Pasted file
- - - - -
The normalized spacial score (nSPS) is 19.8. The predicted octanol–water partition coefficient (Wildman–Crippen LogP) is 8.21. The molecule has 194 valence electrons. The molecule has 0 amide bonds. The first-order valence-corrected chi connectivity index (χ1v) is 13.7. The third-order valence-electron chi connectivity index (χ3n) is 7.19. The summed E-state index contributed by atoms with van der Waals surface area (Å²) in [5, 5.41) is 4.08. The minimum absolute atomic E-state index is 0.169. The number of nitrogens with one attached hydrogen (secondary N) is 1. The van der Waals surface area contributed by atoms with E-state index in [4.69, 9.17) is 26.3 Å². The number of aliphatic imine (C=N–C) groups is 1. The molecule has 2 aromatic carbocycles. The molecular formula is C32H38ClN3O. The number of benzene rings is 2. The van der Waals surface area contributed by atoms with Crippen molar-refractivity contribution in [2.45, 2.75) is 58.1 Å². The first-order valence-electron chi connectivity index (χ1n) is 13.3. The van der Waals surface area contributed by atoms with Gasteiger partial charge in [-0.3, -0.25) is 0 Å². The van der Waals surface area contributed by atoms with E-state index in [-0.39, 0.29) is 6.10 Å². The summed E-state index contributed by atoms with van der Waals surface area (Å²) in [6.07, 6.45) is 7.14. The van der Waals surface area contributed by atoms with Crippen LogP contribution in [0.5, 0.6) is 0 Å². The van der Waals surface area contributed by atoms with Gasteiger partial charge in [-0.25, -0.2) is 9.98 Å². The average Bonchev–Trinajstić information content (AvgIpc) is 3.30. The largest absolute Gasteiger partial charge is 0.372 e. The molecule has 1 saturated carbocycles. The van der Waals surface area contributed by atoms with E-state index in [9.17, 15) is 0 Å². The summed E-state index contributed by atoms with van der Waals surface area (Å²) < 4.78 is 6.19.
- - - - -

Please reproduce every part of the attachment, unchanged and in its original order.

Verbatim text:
The normalized spacial score (nSPS) is 19.8. The predicted octanol–water partition coefficient (Wildman–Crippen LogP) is 8.21. The molecule has 194 valence electrons. The molecule has 0 amide bonds. The first-order valence-corrected chi connectivity index (χ1v) is 13.7. The third-order valence-electron chi connectivity index (χ3n) is 7.19. The summed E-state index contributed by atoms with van der Waals surface area (Å²) in [5, 5.41) is 4.08. The minimum absolute atomic E-state index is 0.169. The number of nitrogens with one attached hydrogen (secondary N) is 1. The van der Waals surface area contributed by atoms with E-state index in [4.69, 9.17) is 26.3 Å². The number of aliphatic imine (C=N–C) groups is 1. The molecule has 2 aromatic carbocycles. The molecular formula is C32H38ClN3O. The number of benzene rings is 2. The van der Waals surface area contributed by atoms with Crippen molar-refractivity contribution in [2.45, 2.75) is 58.1 Å². The first-order valence-electron chi connectivity index (χ1n) is 13.3. The van der Waals surface area contributed by atoms with Gasteiger partial charge in [-0.3, -0.25) is 0 Å². The van der Waals surface area contributed by atoms with E-state index in [-0.39, 0.29) is 6.10 Å². The summed E-state index contributed by atoms with van der Waals surface area (Å²) in [6.07, 6.45) is 7.14. The van der Waals surface area contributed by atoms with Crippen LogP contribution in [0.5, 0.6) is 0 Å². The van der Waals surface area contributed by atoms with Gasteiger partial charge in [-0.25, -0.2) is 9.98 Å². The average Bonchev–Trinajstić information content (AvgIpc) is 3.30. The largest absolute Gasteiger partial charge is 0.372 e. The molecule has 1 saturated carbocycles. The van der Waals surface area contributed by atoms with E-state index in [9.17, 15) is 0 Å². The summed E-state index contributed by atoms with van der Waals surface area (Å²) < 4.78 is 6.19.